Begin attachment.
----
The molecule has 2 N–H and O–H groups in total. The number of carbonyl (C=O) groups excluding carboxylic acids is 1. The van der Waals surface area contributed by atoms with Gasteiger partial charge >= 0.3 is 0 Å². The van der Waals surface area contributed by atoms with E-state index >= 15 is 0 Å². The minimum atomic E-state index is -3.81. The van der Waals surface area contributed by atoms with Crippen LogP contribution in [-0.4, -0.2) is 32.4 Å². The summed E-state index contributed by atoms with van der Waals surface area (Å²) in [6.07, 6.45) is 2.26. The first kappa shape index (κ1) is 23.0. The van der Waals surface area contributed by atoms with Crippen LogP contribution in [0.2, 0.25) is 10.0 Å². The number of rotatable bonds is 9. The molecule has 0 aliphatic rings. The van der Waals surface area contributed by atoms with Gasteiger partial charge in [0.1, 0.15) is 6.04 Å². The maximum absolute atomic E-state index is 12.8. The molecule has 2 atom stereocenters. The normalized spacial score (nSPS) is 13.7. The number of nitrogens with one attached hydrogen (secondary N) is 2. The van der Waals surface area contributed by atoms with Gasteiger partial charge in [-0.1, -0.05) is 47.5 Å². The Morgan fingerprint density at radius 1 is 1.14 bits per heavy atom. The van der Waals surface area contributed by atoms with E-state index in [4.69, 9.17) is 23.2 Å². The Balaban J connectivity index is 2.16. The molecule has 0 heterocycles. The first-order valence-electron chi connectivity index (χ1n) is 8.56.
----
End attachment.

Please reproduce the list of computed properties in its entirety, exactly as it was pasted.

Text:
The molecule has 2 N–H and O–H groups in total. The number of carbonyl (C=O) groups excluding carboxylic acids is 1. The van der Waals surface area contributed by atoms with Gasteiger partial charge >= 0.3 is 0 Å². The van der Waals surface area contributed by atoms with E-state index >= 15 is 0 Å². The minimum atomic E-state index is -3.81. The van der Waals surface area contributed by atoms with Crippen LogP contribution in [-0.4, -0.2) is 32.4 Å². The summed E-state index contributed by atoms with van der Waals surface area (Å²) in [6.07, 6.45) is 2.26. The first kappa shape index (κ1) is 23.0. The van der Waals surface area contributed by atoms with Crippen LogP contribution in [0.2, 0.25) is 10.0 Å². The number of rotatable bonds is 9. The molecule has 0 aliphatic rings. The van der Waals surface area contributed by atoms with Gasteiger partial charge in [0.1, 0.15) is 6.04 Å². The maximum absolute atomic E-state index is 12.8. The molecule has 2 atom stereocenters. The normalized spacial score (nSPS) is 13.7. The number of nitrogens with one attached hydrogen (secondary N) is 2. The van der Waals surface area contributed by atoms with Gasteiger partial charge in [-0.1, -0.05) is 47.5 Å². The Morgan fingerprint density at radius 1 is 1.14 bits per heavy atom. The van der Waals surface area contributed by atoms with E-state index in [4.69, 9.17) is 23.2 Å². The Balaban J connectivity index is 2.16. The molecule has 0 heterocycles. The first-order valence-electron chi connectivity index (χ1n) is 8.56.